La Belle Dame Sans Merci

John Keats 1795 (Moorgate) – 1821 (Rome)

Ah, what can ail thee, wretched wight,
  Alone and palely loitering?
The sedge is withered from the lake,
  And no birds sing.

Ah, what can ail thee, wretched wight,
  So haggard and so woe-begone
The squirrel's granary is full,
  And the harvest's done.

I see a lily on thy brow
  With anguish moist and fever dew,
And on thy cheek a fading rose
  Fast withereth too.

I met a lady in the meads,
  Full beautiful, a faery's child:
Her hair was long, her foot was ligh,
  And her eyes were wild.

I set her on my pacing steed,
  And nothing else saw all day long;
For sideways would she lean, and sing
  A faery's song.

I made a garland for her head,
  And bracelets too, and fragrant zone;
She looked at me as she did love,
  And made sweet moan.

She found me roots of relish sweet,
  And honey wild, and manna dew,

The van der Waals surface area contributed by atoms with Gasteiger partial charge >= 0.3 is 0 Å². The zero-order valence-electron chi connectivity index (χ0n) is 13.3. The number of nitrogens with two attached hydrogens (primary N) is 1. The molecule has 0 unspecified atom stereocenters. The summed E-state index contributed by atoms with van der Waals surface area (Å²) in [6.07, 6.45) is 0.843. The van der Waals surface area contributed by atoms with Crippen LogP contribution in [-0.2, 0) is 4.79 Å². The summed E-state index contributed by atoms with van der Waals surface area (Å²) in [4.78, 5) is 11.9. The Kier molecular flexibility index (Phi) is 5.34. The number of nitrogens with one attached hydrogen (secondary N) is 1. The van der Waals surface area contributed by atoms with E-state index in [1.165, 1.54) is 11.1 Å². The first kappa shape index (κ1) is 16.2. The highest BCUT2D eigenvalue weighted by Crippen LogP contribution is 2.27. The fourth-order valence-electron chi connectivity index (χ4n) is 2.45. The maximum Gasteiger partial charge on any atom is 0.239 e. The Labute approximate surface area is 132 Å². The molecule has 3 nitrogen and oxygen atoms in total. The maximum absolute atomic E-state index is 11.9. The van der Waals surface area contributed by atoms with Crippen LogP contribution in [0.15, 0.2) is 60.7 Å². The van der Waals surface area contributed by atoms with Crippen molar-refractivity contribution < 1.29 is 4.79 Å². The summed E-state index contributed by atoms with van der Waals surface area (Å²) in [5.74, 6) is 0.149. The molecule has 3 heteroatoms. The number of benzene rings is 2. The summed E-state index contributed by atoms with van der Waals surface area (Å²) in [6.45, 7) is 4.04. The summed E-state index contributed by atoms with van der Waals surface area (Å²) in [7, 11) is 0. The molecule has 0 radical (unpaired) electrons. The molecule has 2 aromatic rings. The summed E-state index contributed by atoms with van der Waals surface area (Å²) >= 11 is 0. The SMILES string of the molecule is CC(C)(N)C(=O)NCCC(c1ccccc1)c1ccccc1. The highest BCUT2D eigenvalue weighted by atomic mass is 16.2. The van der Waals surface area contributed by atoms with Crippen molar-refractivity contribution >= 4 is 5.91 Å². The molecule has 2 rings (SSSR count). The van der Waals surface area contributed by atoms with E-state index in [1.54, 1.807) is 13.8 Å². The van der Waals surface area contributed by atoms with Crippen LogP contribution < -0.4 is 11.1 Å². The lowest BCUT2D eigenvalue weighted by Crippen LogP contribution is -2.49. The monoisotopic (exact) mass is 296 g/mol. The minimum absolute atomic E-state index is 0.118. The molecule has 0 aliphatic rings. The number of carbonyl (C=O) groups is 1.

And sure in language strange she said,
  "I love thee true!"

She took me to her elfin grot,
  And there she gazed and sighed deep,
And there I shut her wild, sad eyes---
  So kissed to sleep.

And there we slumbered on the moss,
  And there I dreamed, ah! woe betide,
The latest dream I ever dreamed
  On the cold hill side.

I saw pale kings, and princes too,
  Pale warriors, death-pale were they all;
Who cried---"La belle Dame sans merci
  Hath thee in thrall!"

I saw their starved lips in the gloam,
  With horrid warning gaped wide,
And I awoke and found me here,
  On the cold hill side.

And that is why I sojourn here,
  Alone and palely loitering,
Though the sedge is withered from the lake,
  And no birds sing.

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Submitted on May 13, 2011

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John Keats

John Keats was an English Romantic poet. more…

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